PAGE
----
Sunday, 28 June 2009

Like Jesus being onstage with Moses

I think I can now die happy. Well, ok, not really, but musically what we saw at the end of the Hard Rock Calling festival Hyde Park today is pretty hard to top.

It was a funny old day - burning heat, then a thunderstorm, then overcast. Great atmosphere though, with thousands of people lying around, chilling out or standing up to watch the bands play.And what a lineup. The Pretenders and Fleet Foxes (excellent), Ben Harper (mediocre - played only one song I knew, though that was a cracking cover of Led Zeppelin's Good Times, Bad Times) and the brilliantly mad Seasick Steve. He this a grey beared old coot who dresses in ancient overalls, plays instruments like a one-stringed stick thing and sings bluesy swamp rock. He could have stepped out of a Jack Daniels ad, except he's the real thing.

Top of the bill of Neil Young. He played a great set, with a lot of the hits (Heart of Gold, Rockin' In The Free World) that he didn't play when I saw him last year. Only criticism is that he's over-fond of the big, drawn out crescendos of drums and guitar at the end of the rock tracks. Shorter is sweeter - like with my highlight, The Needle and the Damage Done.

Sadly, the happy atmosphere of the rest of the show was also tarnished too. There was quite a bit of grumpiness in the crowd, as older fans (possibly fueled by drinking all day) got mad at people getting in their line of site or bumping into them. The worst offender was a very drunk woman near us who kept leaning on people around her as she woozily tried to take photos on her disposable camera. Security pulled her away eventually and she promptly collapsed, which was a sad way to end a gig that obviously meant a lot to her.

But all that unpleasantness was forgotten during the encore, a terrific cover of The Beatles' A Day In The Life. A couple of verses in, this brown haired guy walks on to sing with Neil. I was wondering who it was when the camera zoomed in and Lauren suddenly grabbed me.

It's Paul McCartney.

We, and everyone, go mental. A Beatle. Singing with Neil Young. In front of us.

It doesn't get better than that.

Tuesday, 23 June 2009

Appuldurcome House

Since living in London I have seen so many awesome old buildings that if I were to write about them all I would have to change the name of this blog to "Ye Olde Home and Garden" or some such. While on the Isle of Wight last weekend though we saw one old house so interesting I am inspired to give it its very own blog entry - Appuldurcome House.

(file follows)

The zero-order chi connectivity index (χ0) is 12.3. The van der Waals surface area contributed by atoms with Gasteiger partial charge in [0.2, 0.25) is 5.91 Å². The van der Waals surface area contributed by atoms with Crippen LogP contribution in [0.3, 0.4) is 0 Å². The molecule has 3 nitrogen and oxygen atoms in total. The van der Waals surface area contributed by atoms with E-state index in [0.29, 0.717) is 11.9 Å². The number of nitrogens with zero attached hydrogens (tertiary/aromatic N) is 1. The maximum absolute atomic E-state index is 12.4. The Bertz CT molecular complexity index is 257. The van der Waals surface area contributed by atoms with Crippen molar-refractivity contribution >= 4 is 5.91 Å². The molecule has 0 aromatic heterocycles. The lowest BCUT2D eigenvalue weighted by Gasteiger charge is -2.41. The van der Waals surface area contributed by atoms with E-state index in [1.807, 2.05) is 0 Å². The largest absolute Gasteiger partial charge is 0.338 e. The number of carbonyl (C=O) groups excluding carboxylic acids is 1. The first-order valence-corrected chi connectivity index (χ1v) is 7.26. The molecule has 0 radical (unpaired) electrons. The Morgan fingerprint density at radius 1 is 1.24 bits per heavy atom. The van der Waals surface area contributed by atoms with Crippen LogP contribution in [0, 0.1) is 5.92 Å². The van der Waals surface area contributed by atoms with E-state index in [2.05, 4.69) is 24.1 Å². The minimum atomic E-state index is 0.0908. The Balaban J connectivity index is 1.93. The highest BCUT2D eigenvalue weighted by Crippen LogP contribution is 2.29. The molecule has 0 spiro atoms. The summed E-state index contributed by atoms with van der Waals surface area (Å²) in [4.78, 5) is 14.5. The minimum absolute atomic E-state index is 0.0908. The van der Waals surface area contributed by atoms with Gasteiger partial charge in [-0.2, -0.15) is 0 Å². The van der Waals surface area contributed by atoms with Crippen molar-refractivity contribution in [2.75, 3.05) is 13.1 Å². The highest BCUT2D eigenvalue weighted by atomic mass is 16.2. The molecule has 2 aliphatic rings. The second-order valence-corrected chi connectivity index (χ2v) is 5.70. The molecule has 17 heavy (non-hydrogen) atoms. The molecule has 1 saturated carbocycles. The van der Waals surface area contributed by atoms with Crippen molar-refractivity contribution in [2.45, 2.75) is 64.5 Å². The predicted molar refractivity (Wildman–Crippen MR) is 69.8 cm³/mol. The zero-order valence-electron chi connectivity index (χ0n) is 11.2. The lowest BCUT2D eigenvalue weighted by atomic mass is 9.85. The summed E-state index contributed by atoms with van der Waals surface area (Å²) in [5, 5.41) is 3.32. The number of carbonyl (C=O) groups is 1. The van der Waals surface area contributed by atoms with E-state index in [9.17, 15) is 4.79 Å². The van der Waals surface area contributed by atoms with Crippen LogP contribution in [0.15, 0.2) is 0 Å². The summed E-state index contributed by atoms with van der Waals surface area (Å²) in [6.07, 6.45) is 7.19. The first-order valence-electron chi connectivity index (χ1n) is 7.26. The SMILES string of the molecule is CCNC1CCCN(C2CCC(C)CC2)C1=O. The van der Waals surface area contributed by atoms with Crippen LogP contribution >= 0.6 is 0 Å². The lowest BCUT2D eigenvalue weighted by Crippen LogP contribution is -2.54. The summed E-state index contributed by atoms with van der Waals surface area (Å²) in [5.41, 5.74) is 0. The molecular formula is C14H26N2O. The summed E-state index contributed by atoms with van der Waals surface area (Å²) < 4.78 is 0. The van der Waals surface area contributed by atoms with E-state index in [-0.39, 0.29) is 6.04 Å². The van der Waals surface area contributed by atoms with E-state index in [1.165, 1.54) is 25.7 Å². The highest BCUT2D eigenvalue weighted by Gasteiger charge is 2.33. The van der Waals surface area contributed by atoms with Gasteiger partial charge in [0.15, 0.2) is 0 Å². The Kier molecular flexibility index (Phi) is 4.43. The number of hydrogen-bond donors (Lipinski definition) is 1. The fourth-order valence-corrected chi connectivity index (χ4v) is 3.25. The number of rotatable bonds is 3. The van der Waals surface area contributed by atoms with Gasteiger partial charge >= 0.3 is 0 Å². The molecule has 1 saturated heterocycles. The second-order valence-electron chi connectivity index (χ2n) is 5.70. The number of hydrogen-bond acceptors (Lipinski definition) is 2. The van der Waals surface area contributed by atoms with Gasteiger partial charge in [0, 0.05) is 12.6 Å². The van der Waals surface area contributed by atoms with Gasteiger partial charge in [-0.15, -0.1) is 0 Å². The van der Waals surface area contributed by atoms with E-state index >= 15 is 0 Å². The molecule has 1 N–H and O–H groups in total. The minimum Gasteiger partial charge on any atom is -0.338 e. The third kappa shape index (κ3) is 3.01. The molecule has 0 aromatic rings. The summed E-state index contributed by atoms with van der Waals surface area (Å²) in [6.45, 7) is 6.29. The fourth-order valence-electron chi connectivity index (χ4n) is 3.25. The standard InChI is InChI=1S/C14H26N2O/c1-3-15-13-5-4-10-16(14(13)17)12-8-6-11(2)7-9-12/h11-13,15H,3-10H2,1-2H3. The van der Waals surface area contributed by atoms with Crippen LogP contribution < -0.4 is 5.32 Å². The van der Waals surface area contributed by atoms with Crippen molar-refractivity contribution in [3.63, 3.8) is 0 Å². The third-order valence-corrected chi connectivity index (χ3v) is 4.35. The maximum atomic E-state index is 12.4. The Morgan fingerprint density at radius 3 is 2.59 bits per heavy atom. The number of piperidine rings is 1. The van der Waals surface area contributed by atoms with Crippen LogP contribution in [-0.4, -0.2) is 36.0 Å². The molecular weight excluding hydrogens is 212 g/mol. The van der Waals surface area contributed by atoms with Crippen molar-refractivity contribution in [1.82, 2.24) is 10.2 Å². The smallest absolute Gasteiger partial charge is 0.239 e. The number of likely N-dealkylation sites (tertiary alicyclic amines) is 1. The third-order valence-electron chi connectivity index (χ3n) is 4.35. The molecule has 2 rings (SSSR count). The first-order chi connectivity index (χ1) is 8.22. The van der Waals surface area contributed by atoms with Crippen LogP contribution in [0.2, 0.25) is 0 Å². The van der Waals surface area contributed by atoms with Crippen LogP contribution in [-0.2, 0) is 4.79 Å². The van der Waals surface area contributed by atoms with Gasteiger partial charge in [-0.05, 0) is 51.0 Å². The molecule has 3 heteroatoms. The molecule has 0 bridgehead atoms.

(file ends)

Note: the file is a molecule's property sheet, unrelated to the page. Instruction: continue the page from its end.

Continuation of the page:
The house from the front, looking deceptively like a house without a gutted interior

You can read about the history of it here, but the upshot is that the house was abandoned after the War and what remains now are the most delightfully creepy ruins I've ever seen. The house is intact enough to see what the rooms were once used for, but ruined enough to give it a mournful and solitary air.

The house from the back

We had a great time exploring and imagining what the house must have once been like. When an old house is full of furniture it often feels like a museum rather than a place where people actually lived. That wasn't the case at all with Appuldurcome.

While on the Island we also visited Queen Victoria's home, Osbourne House. It was well worth the visit, even if we did leave tut-tutting about how Queen Vic must have had very poor taste judging by some of the garish interior. I'd recommend Appuldurcome, though, if only due to the way it forces you to use your imagination about how it would have looked back when Queen Victoria was choosing her rude statues and bright gold ornaments for Osbourne House.
Osbourne House

Monday, 22 June 2009

Beaches! Tents! Joy!

Yesterday was the longest day for those of us lucky enough to be in the Northern Hemisphere, and Stephen, Tane and I decided to spend in on the lovely Isle of Wight. In two days we managed to see some great old houses, walk to some cliffs, find some £2 beer and drive around the entire Island. Awesome.
Walking back from the western most point of the Island

The best part for me, though, was going camping. I love sleeping in a wee tent, snuggled in my polyprops and "Therminator" sleeping bag (Seriously, that's what it's called.) Tane and I bought our tent over two years ago and apart from a trip to New Plymouth and another to Ireland we haven't used it at all. After last weekend, however, I am determined that the summer of 2009 shall be known forevermore as the Summer-o-Camping. Maybe next time though Stephen will bring his own tent, even though he claims that the tiny car was comfortable enough ...

Tane packs up the tent while Stephen takes a photo of himself and I say something wise (I assume)

I am not sure what part of the trip the others liked best, but it was possibly the parts that involved laziness, sand and sea.
The Isle of Wight was lovely, and I can't recommend it enough as a great place to go camping and see the English countryside - especially on the longest day of the year when it doesn't get dark until past 10pm. Bring on the next camping trip!

Monday, 15 June 2009